Tampa, Fla. residents will recognize Morgan Boykin for her many accomplishments — 2016 Miss Tampa, 2017 Miss Osceola, 2018 Miss Winter Haven, the feature baton twirler for the University of South Florida from 2016-2018, and co-owner and operator of the Southern B Boutique, which she started with her sister. What you may not know about Morgan Boykin is that she has been living with postural orthostatic tachycardia syndrome (POTS) since 2016.
What is POTS?
POTS is an often-debilitating chronic illness characterized by increased heart rate, low blood pressure, fatigue, dizziness, nausea, vomiting, and fainting, the last symptom of which is why this disorder is often referred to as “the fainting disease.” POTS patients like Morgan Boykin frequently find themselves waging an ongoing battle against gravity; any change in posture — standing up, sitting up, adjusting the blankets — can cause someone with POTS to feel fait or pass out. Prior to being diagnosed, Boykin was passing out over 30 times a day!
These fainting spells are no surprise when you consider the impact of POTS on heart rate. A normal heart rate when the body is at rest is 70 to 80 beats per minute (BPM). That rate normally climbs another 10 to 15 beats per minute when standing up, then settles back down. With POTS, a person’s heart rate often increases 30 to 50 beats per minute or more, resulting in lightheadedness, dizziness, and fainting. At one point, Boykin’s doctor told her that her heart rate climbed into the 200s, while she was asleep.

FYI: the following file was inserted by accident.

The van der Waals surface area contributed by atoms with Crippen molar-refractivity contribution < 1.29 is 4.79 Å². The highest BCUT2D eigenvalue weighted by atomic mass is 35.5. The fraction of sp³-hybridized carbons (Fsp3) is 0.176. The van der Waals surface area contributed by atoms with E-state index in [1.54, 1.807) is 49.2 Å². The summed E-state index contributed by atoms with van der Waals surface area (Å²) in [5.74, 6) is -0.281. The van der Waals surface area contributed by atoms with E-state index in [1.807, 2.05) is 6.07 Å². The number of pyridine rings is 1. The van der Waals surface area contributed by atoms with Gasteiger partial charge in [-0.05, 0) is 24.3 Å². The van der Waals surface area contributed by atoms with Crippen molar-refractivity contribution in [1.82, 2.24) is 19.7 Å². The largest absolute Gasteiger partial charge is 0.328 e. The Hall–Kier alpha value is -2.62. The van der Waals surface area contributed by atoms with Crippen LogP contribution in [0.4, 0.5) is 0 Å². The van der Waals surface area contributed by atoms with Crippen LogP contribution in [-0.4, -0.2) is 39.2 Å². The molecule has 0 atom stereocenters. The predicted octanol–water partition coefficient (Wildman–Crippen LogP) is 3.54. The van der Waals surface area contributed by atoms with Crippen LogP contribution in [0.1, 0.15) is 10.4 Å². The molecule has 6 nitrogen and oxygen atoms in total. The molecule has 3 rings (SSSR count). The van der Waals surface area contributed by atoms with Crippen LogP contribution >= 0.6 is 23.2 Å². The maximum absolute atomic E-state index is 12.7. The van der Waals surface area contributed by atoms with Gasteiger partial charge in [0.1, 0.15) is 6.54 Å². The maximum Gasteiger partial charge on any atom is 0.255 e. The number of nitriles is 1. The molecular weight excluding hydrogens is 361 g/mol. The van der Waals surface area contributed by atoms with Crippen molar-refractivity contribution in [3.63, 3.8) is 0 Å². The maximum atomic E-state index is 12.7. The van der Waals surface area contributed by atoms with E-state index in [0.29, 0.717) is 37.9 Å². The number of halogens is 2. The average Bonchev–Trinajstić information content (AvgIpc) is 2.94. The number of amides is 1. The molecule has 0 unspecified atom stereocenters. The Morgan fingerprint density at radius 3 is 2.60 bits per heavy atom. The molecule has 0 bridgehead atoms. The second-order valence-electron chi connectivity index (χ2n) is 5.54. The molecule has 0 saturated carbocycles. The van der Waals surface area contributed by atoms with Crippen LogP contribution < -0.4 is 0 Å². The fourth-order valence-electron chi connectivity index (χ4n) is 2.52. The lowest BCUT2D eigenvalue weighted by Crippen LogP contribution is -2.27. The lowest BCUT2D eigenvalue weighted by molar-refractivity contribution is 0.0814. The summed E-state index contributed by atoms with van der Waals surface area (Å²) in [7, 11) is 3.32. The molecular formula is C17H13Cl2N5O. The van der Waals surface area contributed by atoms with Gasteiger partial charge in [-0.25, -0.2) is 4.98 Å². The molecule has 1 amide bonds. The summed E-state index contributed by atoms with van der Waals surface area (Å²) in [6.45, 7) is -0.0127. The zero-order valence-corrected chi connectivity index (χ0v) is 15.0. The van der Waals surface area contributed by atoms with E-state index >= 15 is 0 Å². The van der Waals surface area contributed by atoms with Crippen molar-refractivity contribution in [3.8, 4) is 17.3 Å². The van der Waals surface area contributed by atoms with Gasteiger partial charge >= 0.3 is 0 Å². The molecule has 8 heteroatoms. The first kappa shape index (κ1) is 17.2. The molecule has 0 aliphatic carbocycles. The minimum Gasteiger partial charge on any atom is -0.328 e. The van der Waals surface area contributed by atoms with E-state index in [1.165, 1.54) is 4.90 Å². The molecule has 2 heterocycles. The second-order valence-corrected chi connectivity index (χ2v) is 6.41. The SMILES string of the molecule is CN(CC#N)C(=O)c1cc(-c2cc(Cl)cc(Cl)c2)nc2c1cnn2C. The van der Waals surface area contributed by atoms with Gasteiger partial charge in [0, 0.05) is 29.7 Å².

At the root of this dramatic increase in heart rate is the autonomic nervous system (ANS) — the part of the nervous system responsible for controlling bodily functions subconsciously, such as breathing, heartbeat, and digestion. ANS malfunctions give rise to various medical conditions including POTS, orthostatic hypotension (OH), orthostatic intolerance (OI), neurogenic bowel (gastroparesis, intestinal dysmotility, and constipation).
While POTS patients like Boykin and advocacy groups like The Dysautonomia Project work to raise awareness of POTS and other autonomic nervous system disorders, many of us in healthcare — especially those of us who practice functional and integrative healthcare — are continue reading
If you experience any symptoms characteristic of low cortisol levels — such as abdominal pain, chronic fatigue, depression, irritability, or muscle weakness — you may have been diagnosed (or you may have diagnosed yourself) as having adrenal fatigue, HPA axis dysfunction, or some other adrenal disorder.
In this post, we present and describe a variety of health conditions related to the adrenal gland, some of which may be caused by dysfunction upstream of the adrenal. With a greater understanding of the adrenal gland and dysfunctions that impact the adrenal, our hope is that anyone with symptoms of an adrenal disorder seeks out a professional medical diagnosis, like those offered here at BioDesign Wellness — the Tampa Functional Medicine practice — to find out what is really going on rather than try to self-medicate with adrenal support supplements.
In 1998, chiropractor James Wilson coined the term “adrenal fatigue” and used it to describe a condition in which the adrenal glands, overstimulated by chronic stress, burn out and shut down, causing a variety of symptoms, including the following: continue reading